Wasserstein's death leaves New York magazine in limbo

Bruce Wasserstein, who died Wednesday at 61, will be remembered by many in the media world less for his dealmaking prowess than for turning New York magazine from a predictable, shallow city magazine into the most consistently clever and ingeniously packaged publication of the last few years. But with the financier's death, New York's status is in question, and speculation has already begun that Wasserstein's family, which owns the magazine through a trust, will try to sell it.

The last time New York was for sale, there was no shortage of bidders -- even though the title was losing a reported $2 million a year. With his $55 million offer, Wasserstein snatched it out from under the nose of Mort Zuckerman, who led a coaltion that included Harvey Weinstein, Nelson Peltz, and Donny Deutsch.
Whether there would be as much interest in an auction now is debatable. Zuckerman is still in the market for media properties that would confer on him the prestige he once derived from owning The Atlantic Monthly, which he sold in 1999, and U.S. News & World Report, now primarily a web publication. He participated in the recent bidding for BusinessWeek but dropped out before the final round.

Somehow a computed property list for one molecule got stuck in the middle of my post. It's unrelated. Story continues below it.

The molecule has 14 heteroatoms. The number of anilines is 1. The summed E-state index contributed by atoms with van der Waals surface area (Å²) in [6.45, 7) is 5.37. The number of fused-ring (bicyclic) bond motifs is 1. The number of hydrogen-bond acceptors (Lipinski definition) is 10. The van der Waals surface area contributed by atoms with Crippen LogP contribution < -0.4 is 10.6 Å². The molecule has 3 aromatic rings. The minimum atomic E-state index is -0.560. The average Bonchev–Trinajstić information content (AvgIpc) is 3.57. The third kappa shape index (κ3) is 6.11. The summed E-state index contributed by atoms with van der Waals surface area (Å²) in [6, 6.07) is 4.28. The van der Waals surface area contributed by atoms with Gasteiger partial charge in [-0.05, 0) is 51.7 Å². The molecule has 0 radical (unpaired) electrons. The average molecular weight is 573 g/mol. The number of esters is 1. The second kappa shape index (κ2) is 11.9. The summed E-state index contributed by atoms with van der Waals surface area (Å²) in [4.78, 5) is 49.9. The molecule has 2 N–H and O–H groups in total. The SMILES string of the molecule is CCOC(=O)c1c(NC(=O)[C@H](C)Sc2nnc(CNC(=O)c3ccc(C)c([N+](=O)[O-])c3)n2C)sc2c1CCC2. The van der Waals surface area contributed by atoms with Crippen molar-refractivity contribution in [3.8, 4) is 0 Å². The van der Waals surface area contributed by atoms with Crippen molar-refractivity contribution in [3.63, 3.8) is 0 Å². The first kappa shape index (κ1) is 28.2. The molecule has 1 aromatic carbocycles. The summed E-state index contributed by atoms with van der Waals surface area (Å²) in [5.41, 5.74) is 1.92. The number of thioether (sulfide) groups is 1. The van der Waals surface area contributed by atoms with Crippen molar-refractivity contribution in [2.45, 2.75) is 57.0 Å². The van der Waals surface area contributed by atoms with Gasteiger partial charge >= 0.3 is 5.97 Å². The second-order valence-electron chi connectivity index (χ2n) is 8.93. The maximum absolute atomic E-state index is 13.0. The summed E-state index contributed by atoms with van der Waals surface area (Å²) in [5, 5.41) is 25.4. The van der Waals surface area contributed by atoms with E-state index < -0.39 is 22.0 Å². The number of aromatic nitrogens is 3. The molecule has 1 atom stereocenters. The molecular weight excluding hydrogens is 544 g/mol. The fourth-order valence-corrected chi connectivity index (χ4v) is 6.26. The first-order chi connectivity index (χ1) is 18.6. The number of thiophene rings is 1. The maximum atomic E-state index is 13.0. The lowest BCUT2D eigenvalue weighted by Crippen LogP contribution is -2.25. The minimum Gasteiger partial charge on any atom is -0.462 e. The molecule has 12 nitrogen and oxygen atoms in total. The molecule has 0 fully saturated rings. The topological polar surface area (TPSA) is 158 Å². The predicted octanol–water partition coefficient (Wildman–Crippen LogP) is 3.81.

But BusinessWeek was more or less a fire sale -- McGraw-Hill reportedly handed it over to Bloomberg LP for less than $5 million in cash, plus the assumption of subscription and severance liabilities. Even though New York is still said to be losing money, the Wasserstein family wouldn't be willing to part with it for less than $75 million, predicts media investment banker Reed Philips of DeSilva & Philips. That's based on the purchase price plus the considerable investments Wasserstein has made since then, upgrading the website and acquiring Menupages.com.

And Zuckerman is more strapped for cash than usual at the moment. He just invested $200 million in purchasing new color presses for the New York Daily News, and his charitable trust lost $30 million in the Bernie Madoff swindle. For Zuckerman to buy New York would probably require him to sell the Daily News to Rupert Murdoch, something he says he's not going to do.

A likelier scenario is that New York will remain in the family for the time being. As the New York Observer notes, two of Wasserstein's seven children have journalism experience -- one son, Ben, is a former editor at New York. Bruce Wasserstein was praised for being a relatively hands-off owner; there's no reason his kids shouldn't continue the tradition, at least for a while.
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